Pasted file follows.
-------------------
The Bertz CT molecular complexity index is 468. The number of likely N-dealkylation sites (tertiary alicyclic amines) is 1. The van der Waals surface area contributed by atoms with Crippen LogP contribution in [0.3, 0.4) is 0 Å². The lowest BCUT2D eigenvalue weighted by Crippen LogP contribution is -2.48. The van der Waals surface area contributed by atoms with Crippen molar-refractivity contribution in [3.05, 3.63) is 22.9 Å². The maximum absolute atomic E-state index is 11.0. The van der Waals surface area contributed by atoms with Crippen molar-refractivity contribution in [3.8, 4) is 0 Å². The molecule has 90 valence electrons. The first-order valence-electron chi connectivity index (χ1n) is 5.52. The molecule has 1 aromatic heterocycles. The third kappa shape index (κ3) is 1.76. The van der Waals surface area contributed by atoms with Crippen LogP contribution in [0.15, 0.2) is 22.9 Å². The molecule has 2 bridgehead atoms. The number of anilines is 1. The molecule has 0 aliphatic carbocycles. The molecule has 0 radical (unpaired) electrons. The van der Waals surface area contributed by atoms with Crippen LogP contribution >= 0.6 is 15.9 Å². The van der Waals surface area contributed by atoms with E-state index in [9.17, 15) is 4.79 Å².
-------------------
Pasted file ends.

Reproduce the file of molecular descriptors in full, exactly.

The Bertz CT molecular complexity index is 468. The number of likely N-dealkylation sites (tertiary alicyclic amines) is 1. The van der Waals surface area contributed by atoms with Crippen LogP contribution in [0.3, 0.4) is 0 Å². The lowest BCUT2D eigenvalue weighted by Crippen LogP contribution is -2.48. The van der Waals surface area contributed by atoms with Crippen molar-refractivity contribution in [3.05, 3.63) is 22.9 Å². The maximum absolute atomic E-state index is 11.0. The van der Waals surface area contributed by atoms with Crippen molar-refractivity contribution in [3.8, 4) is 0 Å². The molecule has 90 valence electrons. The first-order valence-electron chi connectivity index (χ1n) is 5.52. The molecule has 1 aromatic heterocycles. The third kappa shape index (κ3) is 1.76. The van der Waals surface area contributed by atoms with Crippen LogP contribution in [0.15, 0.2) is 22.9 Å². The molecule has 2 bridgehead atoms. The number of anilines is 1. The molecule has 0 aliphatic carbocycles. The molecule has 0 radical (unpaired) electrons. The van der Waals surface area contributed by atoms with Crippen LogP contribution >= 0.6 is 15.9 Å². The van der Waals surface area contributed by atoms with E-state index in [9.17, 15) is 4.79 Å².